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Giant Burmese python caught In Florida

Posted on Thursday, 16 August, 2012 | Comment icon 32 comments | News tip by: BrianPotter

Image credit: Wikimedia Commons

The largest Burmese python ever caught in Florida has been found in Everglades National Park.

The 17ft behemoth weighed 74kg and was pregnant with a record-breaking 87 eggs. The snake's corpse will be put on display at the University of Florida for up to five years before being returned to the park. Burmese pythons have become increasingly prevalent in the region and have been blamed for the decline of several mammal species.

"It means these snakes are surviving a long time in the wild," said Kenneth Krysko of the Florida Museum of Natural History. "There's nothing stopping them, and the native wildlife are in trouble."

"The biggest Burmese python ever caught in Florida's wild has been captured in the Everglades, US scientists say."

  View: Full article |  Source: BBC News

  Discuss: View comments (32)


Recent comments on this story
Comment icon #23 Posted by Sundew on 18 August, 2012, 2:03
First, I would determine the cost of these animals in the pet trade. Then I would offer less for dead/killed animals only, but enough to encourage bounty hunters, and you could pay according to size, encouraging the eradication of adult breeding size animals. Also their skins could be sold for leather, as an additional incentive. There should be year round open season on them, as well as any exotic deemed to harm the environment, such as wild hogs; 365/24/7, until they are severely controlled or eradicated. As for people breeding them just for the bounty, no breeder would kill something th... [More]
Comment icon #24 Posted by Darkwind on 18 August, 2012, 2:13
The pet trade is what got us in this mess in the first place. Hides, if no one wants to eat them then lets make boots out of them. The problem is the everglades is a big wild place and snakes even as big as some them are they can be hard to spot. It is too, bad we are losing our wildlife to a "pet."
Comment icon #25 Posted by csspwns on 18 August, 2012, 2:52
so basically wat u are saying is tat if humans overpopulate the earth u should eliminate every useless human u find?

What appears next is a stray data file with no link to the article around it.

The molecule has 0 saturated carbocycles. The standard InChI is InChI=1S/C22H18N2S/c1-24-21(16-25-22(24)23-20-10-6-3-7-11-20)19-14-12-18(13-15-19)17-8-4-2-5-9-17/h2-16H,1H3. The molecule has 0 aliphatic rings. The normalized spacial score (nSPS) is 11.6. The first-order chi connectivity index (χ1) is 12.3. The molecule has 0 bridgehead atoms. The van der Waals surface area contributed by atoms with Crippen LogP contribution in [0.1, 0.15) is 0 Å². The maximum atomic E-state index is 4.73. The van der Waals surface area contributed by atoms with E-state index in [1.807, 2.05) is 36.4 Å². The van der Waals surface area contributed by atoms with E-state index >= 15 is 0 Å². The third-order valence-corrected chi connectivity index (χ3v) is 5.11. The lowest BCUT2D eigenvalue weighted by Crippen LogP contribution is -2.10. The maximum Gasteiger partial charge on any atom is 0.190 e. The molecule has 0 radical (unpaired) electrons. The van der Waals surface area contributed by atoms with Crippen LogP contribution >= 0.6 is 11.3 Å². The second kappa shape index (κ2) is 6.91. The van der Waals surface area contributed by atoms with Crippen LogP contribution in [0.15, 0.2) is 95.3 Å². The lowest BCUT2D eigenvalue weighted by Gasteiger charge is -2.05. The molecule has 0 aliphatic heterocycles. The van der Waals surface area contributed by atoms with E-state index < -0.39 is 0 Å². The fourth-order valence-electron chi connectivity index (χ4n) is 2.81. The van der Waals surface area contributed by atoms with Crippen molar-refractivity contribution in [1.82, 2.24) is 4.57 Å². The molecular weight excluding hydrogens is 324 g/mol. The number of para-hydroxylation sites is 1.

Comment icon #26 Posted by janjeffus on 18 August, 2012, 10:59
Florida has thousands, many thousands, of these snakes. They are spreading and within 20 or 30 years they will be across the Gulf Coast. These are the offspring of exotic pets that got too big for the aquariums and the owners just turned them loose. A snake never stops growing, it will achieve growth as the habitat allows with food sources.
Comment icon #27 Posted by justcalmebubba on 18 August, 2012, 13:26
as long as the snakes dont start mix breeding i mean can you see it say like a python rattle snake ? yeah im looking for a bigger damn gun !
Comment icon #28 Posted by Sundew on 18 August, 2012, 17:19
You need to understand some basic genetics: There are often barriers preventing animals from breeding between different species, some physical, mostly genetic. Horses and donkeys can interbreed but 1. they are closely related and 2. the result is a sterile hybird: the mule; Very few mules have been known to be fertile or produce offspring. I supposed it is POSSIBLE that a python might breed with a boa, the two are closely related, but have important differences as well; pythons lay eggs, boas give birth to live young. And it would not shock me to find that one species of python could hybrid... [More]
Comment icon #29 Posted by Sundew on 18 August, 2012, 17:43
Are you suggesting we ban having pets? The single biggest killer in terms of number of species killed and in total numbers killed it the Domestic Cat Felis catus, which kills hundreds of thousands of songbirds, insects, reptiles, small mammals, amphibians and anything else it can overpower every year. In places like Australia they have moving into remote desert areas where along with the Goannas, cats are now the top predators, and native wildlife has little defense against them. But at least a house cat is unlike to eat your dog or your toddler. Whether it was ever a good idea to bring gi... [More]
Comment icon #30 Posted by msmike1 on 20 August, 2012, 13:40
You really have to know that your comment is completely off topic and makes no sense what so ever in terms of the topic at hand. Humans on earth are not an invasive species. Burmese pythons are an invasive species. Obviously you don't know what that is or you wouldn't be making comments about eradicating unwanted humans. Burmese pythons are not native to the United States. They don't live here naturally. So, when they are introduced into an area that can support them, like the tropical environment of south Florida, they flourish. This being because they don't have the natural... [More]
Comment icon #31 Posted by BrianPotter on 20 August, 2012, 13:45
Very true..sad..but true..
Comment icon #32 Posted by Lady Kasey on 20 August, 2012, 18:57

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